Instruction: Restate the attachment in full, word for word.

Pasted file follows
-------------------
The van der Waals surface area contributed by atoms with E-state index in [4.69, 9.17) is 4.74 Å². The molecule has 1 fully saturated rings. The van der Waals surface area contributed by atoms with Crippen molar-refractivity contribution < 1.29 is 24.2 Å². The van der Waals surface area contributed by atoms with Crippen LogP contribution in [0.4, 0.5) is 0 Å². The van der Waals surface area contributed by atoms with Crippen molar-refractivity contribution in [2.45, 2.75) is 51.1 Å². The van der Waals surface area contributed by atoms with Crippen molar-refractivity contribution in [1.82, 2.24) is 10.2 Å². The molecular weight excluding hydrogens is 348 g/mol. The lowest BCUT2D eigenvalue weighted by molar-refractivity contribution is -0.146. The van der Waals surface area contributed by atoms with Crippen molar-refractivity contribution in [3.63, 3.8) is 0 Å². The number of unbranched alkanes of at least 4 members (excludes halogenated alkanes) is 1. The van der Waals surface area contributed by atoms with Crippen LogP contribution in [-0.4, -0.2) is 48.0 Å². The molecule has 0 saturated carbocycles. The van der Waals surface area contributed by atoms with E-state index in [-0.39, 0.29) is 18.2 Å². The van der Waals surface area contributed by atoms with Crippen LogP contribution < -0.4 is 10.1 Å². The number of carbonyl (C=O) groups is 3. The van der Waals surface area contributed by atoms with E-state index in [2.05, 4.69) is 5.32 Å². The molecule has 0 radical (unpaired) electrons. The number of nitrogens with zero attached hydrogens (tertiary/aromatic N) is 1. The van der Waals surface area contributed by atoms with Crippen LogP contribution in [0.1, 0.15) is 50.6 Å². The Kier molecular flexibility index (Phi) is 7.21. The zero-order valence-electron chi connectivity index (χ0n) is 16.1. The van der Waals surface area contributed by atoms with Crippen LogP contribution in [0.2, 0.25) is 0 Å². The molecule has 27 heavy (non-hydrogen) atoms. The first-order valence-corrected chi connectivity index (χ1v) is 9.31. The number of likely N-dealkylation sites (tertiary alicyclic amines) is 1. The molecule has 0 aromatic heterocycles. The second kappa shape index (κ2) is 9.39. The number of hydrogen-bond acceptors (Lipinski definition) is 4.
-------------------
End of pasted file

The van der Waals surface area contributed by atoms with E-state index in [4.69, 9.17) is 4.74 Å². The molecule has 1 fully saturated rings. The van der Waals surface area contributed by atoms with Crippen molar-refractivity contribution < 1.29 is 24.2 Å². The van der Waals surface area contributed by atoms with Crippen LogP contribution in [0.4, 0.5) is 0 Å². The van der Waals surface area contributed by atoms with Crippen molar-refractivity contribution in [2.45, 2.75) is 51.1 Å². The van der Waals surface area contributed by atoms with Crippen molar-refractivity contribution in [1.82, 2.24) is 10.2 Å². The molecular weight excluding hydrogens is 348 g/mol. The lowest BCUT2D eigenvalue weighted by molar-refractivity contribution is -0.146. The van der Waals surface area contributed by atoms with Crippen molar-refractivity contribution in [3.63, 3.8) is 0 Å². The number of unbranched alkanes of at least 4 members (excludes halogenated alkanes) is 1. The van der Waals surface area contributed by atoms with Crippen LogP contribution in [-0.4, -0.2) is 48.0 Å². The molecule has 0 saturated carbocycles. The van der Waals surface area contributed by atoms with E-state index in [-0.39, 0.29) is 18.2 Å². The van der Waals surface area contributed by atoms with Crippen LogP contribution < -0.4 is 10.1 Å². The number of carbonyl (C=O) groups is 3. The van der Waals surface area contributed by atoms with E-state index in [2.05, 4.69) is 5.32 Å². The molecule has 0 radical (unpaired) electrons. The number of nitrogens with zero attached hydrogens (tertiary/aromatic N) is 1. The van der Waals surface area contributed by atoms with Crippen LogP contribution in [0.1, 0.15) is 50.6 Å². The Kier molecular flexibility index (Phi) is 7.21. The zero-order valence-electron chi connectivity index (χ0n) is 16.1. The van der Waals surface area contributed by atoms with Crippen LogP contribution in [0.2, 0.25) is 0 Å². The molecule has 27 heavy (non-hydrogen) atoms. The first-order valence-corrected chi connectivity index (χ1v) is 9.31. The number of likely N-dealkylation sites (tertiary alicyclic amines) is 1. The molecule has 0 aromatic heterocycles. The second kappa shape index (κ2) is 9.39. The number of hydrogen-bond acceptors (Lipinski definition) is 4.